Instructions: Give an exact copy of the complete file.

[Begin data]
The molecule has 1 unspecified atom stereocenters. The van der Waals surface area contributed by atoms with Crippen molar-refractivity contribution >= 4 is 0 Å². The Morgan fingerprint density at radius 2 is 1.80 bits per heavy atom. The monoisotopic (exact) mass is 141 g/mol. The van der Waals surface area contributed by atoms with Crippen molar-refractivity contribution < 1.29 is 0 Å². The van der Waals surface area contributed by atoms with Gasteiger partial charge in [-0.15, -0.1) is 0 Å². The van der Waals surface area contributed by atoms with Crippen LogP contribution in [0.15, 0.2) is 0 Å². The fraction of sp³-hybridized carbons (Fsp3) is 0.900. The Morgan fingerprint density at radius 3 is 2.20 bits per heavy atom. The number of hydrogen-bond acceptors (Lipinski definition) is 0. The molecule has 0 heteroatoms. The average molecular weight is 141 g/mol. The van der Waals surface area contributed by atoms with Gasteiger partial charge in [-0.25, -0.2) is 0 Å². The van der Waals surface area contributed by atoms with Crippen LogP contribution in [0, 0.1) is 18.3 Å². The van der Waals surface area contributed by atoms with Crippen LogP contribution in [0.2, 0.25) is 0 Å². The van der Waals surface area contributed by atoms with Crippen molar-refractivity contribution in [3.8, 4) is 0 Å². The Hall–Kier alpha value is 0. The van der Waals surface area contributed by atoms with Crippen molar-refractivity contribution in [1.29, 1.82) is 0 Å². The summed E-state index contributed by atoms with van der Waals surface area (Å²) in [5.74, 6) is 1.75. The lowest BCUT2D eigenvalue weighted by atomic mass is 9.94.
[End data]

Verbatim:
The molecule has 1 unspecified atom stereocenters. The van der Waals surface area contributed by atoms with Crippen molar-refractivity contribution >= 4 is 0 Å². The Morgan fingerprint density at radius 2 is 1.80 bits per heavy atom. The monoisotopic (exact) mass is 141 g/mol. The van der Waals surface area contributed by atoms with Crippen molar-refractivity contribution < 1.29 is 0 Å². The van der Waals surface area contributed by atoms with Gasteiger partial charge in [-0.15, -0.1) is 0 Å². The van der Waals surface area contributed by atoms with Crippen LogP contribution in [0.15, 0.2) is 0 Å². The fraction of sp³-hybridized carbons (Fsp3) is 0.900. The Morgan fingerprint density at radius 3 is 2.20 bits per heavy atom. The number of hydrogen-bond acceptors (Lipinski definition) is 0. The molecule has 0 heteroatoms. The average molecular weight is 141 g/mol. The van der Waals surface area contributed by atoms with Gasteiger partial charge in [-0.25, -0.2) is 0 Å². The van der Waals surface area contributed by atoms with Crippen LogP contribution in [0, 0.1) is 18.3 Å². The van der Waals surface area contributed by atoms with Crippen LogP contribution in [0.2, 0.25) is 0 Å². The van der Waals surface area contributed by atoms with Crippen molar-refractivity contribution in [3.8, 4) is 0 Å². The Hall–Kier alpha value is 0. The van der Waals surface area contributed by atoms with Crippen molar-refractivity contribution in [1.29, 1.82) is 0 Å². The summed E-state index contributed by atoms with van der Waals surface area (Å²) in [5.74, 6) is 1.75. The lowest BCUT2D eigenvalue weighted by atomic mass is 9.94.